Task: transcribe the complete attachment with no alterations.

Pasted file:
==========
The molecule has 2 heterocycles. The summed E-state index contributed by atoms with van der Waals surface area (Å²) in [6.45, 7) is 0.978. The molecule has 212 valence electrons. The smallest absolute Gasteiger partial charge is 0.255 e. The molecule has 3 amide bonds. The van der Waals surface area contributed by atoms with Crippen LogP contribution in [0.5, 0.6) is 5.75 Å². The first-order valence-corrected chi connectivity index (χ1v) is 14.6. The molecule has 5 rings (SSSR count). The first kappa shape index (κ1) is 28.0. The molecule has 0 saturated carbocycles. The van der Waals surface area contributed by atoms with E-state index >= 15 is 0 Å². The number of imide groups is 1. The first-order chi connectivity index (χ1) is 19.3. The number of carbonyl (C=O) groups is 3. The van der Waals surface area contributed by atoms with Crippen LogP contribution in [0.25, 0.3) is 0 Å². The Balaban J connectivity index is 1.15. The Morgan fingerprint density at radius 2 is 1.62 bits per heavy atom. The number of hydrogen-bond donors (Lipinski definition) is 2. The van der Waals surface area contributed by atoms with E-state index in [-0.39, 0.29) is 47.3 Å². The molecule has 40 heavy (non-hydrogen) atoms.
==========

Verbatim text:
The molecule has 2 heterocycles. The summed E-state index contributed by atoms with van der Waals surface area (Å²) in [6.45, 7) is 0.978. The molecule has 212 valence electrons. The smallest absolute Gasteiger partial charge is 0.255 e. The molecule has 3 amide bonds. The van der Waals surface area contributed by atoms with Crippen LogP contribution in [0.5, 0.6) is 5.75 Å². The first-order valence-corrected chi connectivity index (χ1v) is 14.6. The molecule has 5 rings (SSSR count). The first kappa shape index (κ1) is 28.0. The molecule has 0 saturated carbocycles. The van der Waals surface area contributed by atoms with E-state index >= 15 is 0 Å². The number of imide groups is 1. The first-order chi connectivity index (χ1) is 19.3. The number of carbonyl (C=O) groups is 3. The van der Waals surface area contributed by atoms with Crippen LogP contribution in [0.25, 0.3) is 0 Å². The Balaban J connectivity index is 1.15. The Morgan fingerprint density at radius 2 is 1.62 bits per heavy atom. The number of hydrogen-bond donors (Lipinski definition) is 2. The van der Waals surface area contributed by atoms with E-state index in [-0.39, 0.29) is 47.3 Å². The molecule has 40 heavy (non-hydrogen) atoms.